2011 Dec 9

written by Sherri Joubert

Imagine (by John Lennon)

The Staten Island PS 22 Chorus did a fabulous performance, and I am again reminded of the vital importance of the educational value of music and other non-core activities in school. The arts fill in the humanity of the core curriculum kids must learn. Without arts and humanities, they have no context or meaning for all the facts they are taught.

Imagine has always been one of my favorite songs, and I believe the ideas expressed are achievable. I hope it comes to pass sooner rather than later.

I believe the people taking to the streets around the world today to peacefully protest dictatorial governments to the large and growing economic inequality gap between the richest 1% of the population and everyone else has finally started the right conversation.

In the U.S., protesters turned the question of why are the poor so poor into why are the rich so rich? How did that happen? The vast majority of us work very hard at our jobs and we don’t get rich. Why not? Those are better questions.

After the last 30 years of trickle-down economics (the economics of greed), the only thing that trickled down is growing economic stress on the middle class, and the middle class shrinking into poverty with stagnant income as wealth trickles up.

It’s become a crime to be poor in this world. What did the poor ever do to anyone to attract such hatred and wrath? Perhaps remind the non-philanthropic mega-rich just how rich they are and how unfair and unjust that is? Do they see how unsustainable the current condition of our planet and its inhabitants has become?

Could greed be educated out of, or at least tempered significantly, in greed-prone people with strong, mandatory programs in the arts and humanities? (By mandatory, I mean students have to pick at least one thing they like, and they can change their minds if their first choice doesn’t work for them).

Could teaching 4th graders to explore their musical and artistic talents give them something far deeper and more meaningful than any amount of money? Could teaching literature and a love of reading make kids more aware and empathetic of the human condition? Could kids who are talented in writing, painting, drawing, singing, dancing, etc., use their gifts to better the world? Yes.

Perhaps the greedy are greedy because they have nothing to fill some void within them. No amount of money can produce the feeling of sheer ecstasy at playing a piece of music beautifully, or nailing a performance on stage. Nothing beats the deep sense of accomplishment of writing or painting a masterpiece, or performing a character in a play with perfection. All these examples are about deep love, and it is intangible. Money can’t buy the love the arts directly feed our souls.

We still need the laws back that prevent the greedy from chewing up the world and spitting it into oblivion, but putting the arts back in schools might help, too.

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7 Responses to “Imagine–sung by the Staten Island PS 22 Chorus”

  1. Corinne Edwards Says:

    Happy New Year, Sherri -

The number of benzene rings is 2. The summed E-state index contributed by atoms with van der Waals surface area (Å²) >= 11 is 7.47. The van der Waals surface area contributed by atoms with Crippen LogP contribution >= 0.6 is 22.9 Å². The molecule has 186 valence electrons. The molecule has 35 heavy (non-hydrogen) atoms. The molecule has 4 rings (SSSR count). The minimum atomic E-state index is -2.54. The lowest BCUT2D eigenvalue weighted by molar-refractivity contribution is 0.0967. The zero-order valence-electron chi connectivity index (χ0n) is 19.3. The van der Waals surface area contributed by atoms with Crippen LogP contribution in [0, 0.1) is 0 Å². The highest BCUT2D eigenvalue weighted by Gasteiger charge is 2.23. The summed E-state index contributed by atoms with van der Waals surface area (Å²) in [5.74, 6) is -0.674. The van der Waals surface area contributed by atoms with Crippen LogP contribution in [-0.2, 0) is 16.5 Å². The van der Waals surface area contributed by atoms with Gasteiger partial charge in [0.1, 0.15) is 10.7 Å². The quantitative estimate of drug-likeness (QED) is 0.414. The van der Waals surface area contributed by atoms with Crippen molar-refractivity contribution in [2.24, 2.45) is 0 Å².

I can hear you singing along with that delightful choir. We should all sing that song every day.

    Why does it always bring tears to my eyes?

    I guess because the words say it all.
    Corinne Edwards´s last blog post ..WRITE YOUR BOOK – PUBLISH YOUR BOOK – PROMOTE YOUR BOOK

  2. Sherri Joubert Says:

    Happy New Year, Corinne!

    I always sing along, and that song always brings tears to my eyes.

    One of my favorite versions (I like them all) is from the Glee cast.

    I’m just happy this young generation is growing up with that song fixed solidly in their iPod song lists. They all seem to know it well.

  3. Beat Schindler Says:

    Memorable song indeed. Lennon and the Beatles sure left a legacy. Just the other day the Beatle of the day – Justin Bieber – all of a few years old, beautifully performed “Let It Be” on Time Square, with Carlos Santana on guitar, probably watched by gazillions of stay-home New Year revelers. The legacy continues. Come to think of it, some 40-plus years ago the Beatles were the 1%.
    With best wishes for a Hppy New Year to You!
    - Beat
    Beat Schindler´s last blog post ..Success Thoughts Comfort Zone

  4. Raymond Chua @ Cure Stress Naturally Says:

    Hi Sherri,

    Happy New Year to you.

    Sometimes, song is the reason for one to keep on going when life gets tough.

    Corrine is right. We should sing a song everyday. Just make sure that it’s a good song that can lift us up instead of shoot us down.

    P.S. I can’t help but so sing along with the video. :)
    Raymond Chua @ Cure Stress Naturally´s last blog post ..Quote

  5. Cheryl from thatgirlisfunny Says:

    What a treat that video is. Imagine. Beautiful expression of voice and human connection. Hard to resist kids singing such a great song. Thanks for sharing it. Happy New Year, Sherri!
    Cheryl from thatgirlisfunny´s last blog post ..In Your Corner: It’s Complicated to be Coach and Husband (or Wife) For the Same Person

  6. Debbie @ Happy Maker Says:

    Hi Sherri,

    As everyone says, “Beautiful Song” and yes, we should listen to it every day. As for the rich, everyone has there day. I wish them luck, because money is nice, but love can not be bought with it or happiness.
    Blessing to you Sherri and wishing you a wonderful New Year.
    Debbie
    Debbie @ Happy Maker´s last blog post ..How to Take Charge of Your World in 2012!

  7. Joel Says:

    Happy New Year Sherri! It’s a wonderful song and a great version.
    Not every rich person is greedy. Not every poor person is stupid or lazy. None of us are that different really, here’s hoping 2012 can bring people closer together :)
    Joel´s last blog post ..Choosing Ideal Web Hosting

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